From its inception, skiing has always been a way to easily move across snowy terrain. If you’ve ever tried to walk a short distance in deep snow you know how hard it is to get anywhere. Skiing revolutionized how humans exist in winter and made it possible to easily move long distances.
That transportation aspect is at the core of modern-day ski touring. While humans no longer need to fashion skis to get around, the invention paved the way for the sport that millions enjoy all over the world. Ski touring is a blend of different ski styles, but it can trace its roots back to the days where skiing was the only true form of winter transportation.
Those who only loosely understand ski touring might wonder, “Why would anyone want to try to ski uphill?” Modern alpine skiers are used to the comforts of comfortable ski lifts and easy-to-navigate conditions within the confines of a ski resort. However, some skiers crave a little bit more adventure. That is where ski touring comes in.
History of Ski Touring
As mentioned above, ski touring has been around since the beginning of skiing. Since ski touring is, in a literal definition, getting from point A to point B on skis, everyone who skied before the creation of downhill styles toured. However, modern ski touring is a bit different. We will look at that below.
Modern ski touring traces its roots back to the adventurers and explorers who first braved the white landscapes in the late 19th century. Those intrepid individuals would set off into heavy winter conditions with all of the equipment and supplies they would need for a multi-day ski trip. One such pioneer was a Norwegian-American named John Thompson who delivered mail by ski in California during the mid-1800s.
Many people skied long distances in order to deliver supplies and other important goods to communities isolated by winter conditions. That is why, before ski touring became the sport and hobby that it is today, it was a means of survival and importance that relied on the skills and boldness of early tourers.
What is Ski Touring?
Today, ski touring involves a number of different skiing styles that enable skiers to cover distances on snow without the need of ski lifts or snow-machines. A lot of the time, skiers who practice this style will ascend a mountain or other uphill terrain in order to ski back down again. Though tough, that allows you to ski in a range of exciting or interesting environments.
While most ski touring takes place in the backcountry, it can also happen in-bounds and on flat terrain. I was skiing at a resort in Colorado just the other day and saw a group of ski tourers headed uphill underneath the ski lift that I was on. It’s hard work, but it’s also great exercise and doesn’t require a lift ticket.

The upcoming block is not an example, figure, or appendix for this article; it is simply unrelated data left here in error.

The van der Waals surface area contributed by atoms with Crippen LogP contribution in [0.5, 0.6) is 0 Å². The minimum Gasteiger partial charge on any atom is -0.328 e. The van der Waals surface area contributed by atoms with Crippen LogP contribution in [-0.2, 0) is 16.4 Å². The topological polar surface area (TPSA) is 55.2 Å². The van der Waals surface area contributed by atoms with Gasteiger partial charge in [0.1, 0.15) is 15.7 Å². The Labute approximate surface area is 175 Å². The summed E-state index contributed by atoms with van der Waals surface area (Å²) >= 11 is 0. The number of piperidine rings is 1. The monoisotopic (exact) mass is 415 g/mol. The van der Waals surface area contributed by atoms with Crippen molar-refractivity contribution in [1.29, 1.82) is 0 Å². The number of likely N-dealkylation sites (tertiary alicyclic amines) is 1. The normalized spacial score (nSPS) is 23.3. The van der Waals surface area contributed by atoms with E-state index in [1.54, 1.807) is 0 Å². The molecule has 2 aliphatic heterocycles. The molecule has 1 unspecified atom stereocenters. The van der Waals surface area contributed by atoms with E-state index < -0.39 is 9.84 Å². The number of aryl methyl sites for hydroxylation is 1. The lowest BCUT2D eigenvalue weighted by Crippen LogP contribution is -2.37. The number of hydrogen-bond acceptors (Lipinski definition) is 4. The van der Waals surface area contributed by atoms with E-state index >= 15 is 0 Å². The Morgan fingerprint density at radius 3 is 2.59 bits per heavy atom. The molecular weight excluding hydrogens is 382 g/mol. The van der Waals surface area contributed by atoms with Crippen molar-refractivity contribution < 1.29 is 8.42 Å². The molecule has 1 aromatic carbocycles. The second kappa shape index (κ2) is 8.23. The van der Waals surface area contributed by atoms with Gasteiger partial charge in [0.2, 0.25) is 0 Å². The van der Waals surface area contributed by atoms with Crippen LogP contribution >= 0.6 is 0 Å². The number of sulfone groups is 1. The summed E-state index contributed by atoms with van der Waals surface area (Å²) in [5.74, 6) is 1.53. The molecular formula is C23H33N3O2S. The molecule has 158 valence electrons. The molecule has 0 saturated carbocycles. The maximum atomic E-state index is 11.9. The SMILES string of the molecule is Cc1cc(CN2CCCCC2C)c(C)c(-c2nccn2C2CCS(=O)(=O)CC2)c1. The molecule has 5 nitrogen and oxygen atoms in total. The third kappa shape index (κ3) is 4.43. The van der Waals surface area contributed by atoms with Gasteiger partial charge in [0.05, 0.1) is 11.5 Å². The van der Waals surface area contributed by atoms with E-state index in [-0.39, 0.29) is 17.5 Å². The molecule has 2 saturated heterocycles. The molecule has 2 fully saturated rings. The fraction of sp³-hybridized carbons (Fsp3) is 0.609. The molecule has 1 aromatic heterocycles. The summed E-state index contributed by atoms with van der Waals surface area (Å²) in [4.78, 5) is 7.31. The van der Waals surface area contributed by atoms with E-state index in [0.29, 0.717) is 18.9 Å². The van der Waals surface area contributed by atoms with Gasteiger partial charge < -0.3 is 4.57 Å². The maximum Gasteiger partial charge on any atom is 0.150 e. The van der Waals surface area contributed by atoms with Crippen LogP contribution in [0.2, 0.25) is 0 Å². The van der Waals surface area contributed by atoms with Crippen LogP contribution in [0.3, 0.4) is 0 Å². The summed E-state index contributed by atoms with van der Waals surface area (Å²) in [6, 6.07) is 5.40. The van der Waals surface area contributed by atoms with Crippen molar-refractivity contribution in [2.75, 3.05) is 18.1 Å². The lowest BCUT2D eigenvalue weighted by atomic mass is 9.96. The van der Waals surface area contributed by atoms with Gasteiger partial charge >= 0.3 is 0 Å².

Some people, like the skiers I saw at the resort, go on single day tours. That typically involves heading out early in the morning to start your ascent. Also, make sure to pack water and snacks for the day and be sure to properly prepare for the rigors of the mountain. Day touring is a great form of exercise that comes with an epic reward at the end – skiing back to where you started. You may only get one run in, but it’s well earned!
If a single tour isn’t your thing, you can also venture out for a multi-day ski tour. That is an amazing way to spend time out in the winter. Multi-day trips often have a destination, such as a cabin, or a series of places to stay where skiers can sleep and rest comfortably between long treks through the snow.
Ski Touring Equipment and Styles
If you want to start ski touring, you need the right equipment. There is modern equipment specifically designed for the needs and demands of ski touring that will help you better work your way uphill and give you a great time as you ski down. Modern equipment is lightweight and functional in a way that helps you move quickly and efficiently through the snow.
Common ski-touring setups have a flexible boot that allows for a lot of flex. Such flexibility helps you better ascend and work your way through flat spots and uphill sections during your tour. Ski touring bindings are also different because they allow you to free your heel during uphill sections, similar to cross country skiing. That allows you to more easily skate and climb with your skis on.
Once you’re at the top, you can lock your heels back down so you’re ready to go. Ski touring typically involves the use of skins on the bottom of your skis. These are attachments that allow your skis to better grip the snow and pull you uphill. Once you reach the top and are ready to ski back down, you simply take off the skins, pack them up, and go for it.
Ski touring is an amazing style that allows you to escape the crowds found at resorts and experience skiing as it has been for many, many years. Touring involves a lot of determination and hard work, but if you’re ready to commit, you are almost certain to lay down fresh tracks in areas that may have never been skied before.
Have you ever been ski touring before? How long of a tour did you go on? Let us know in the comments below!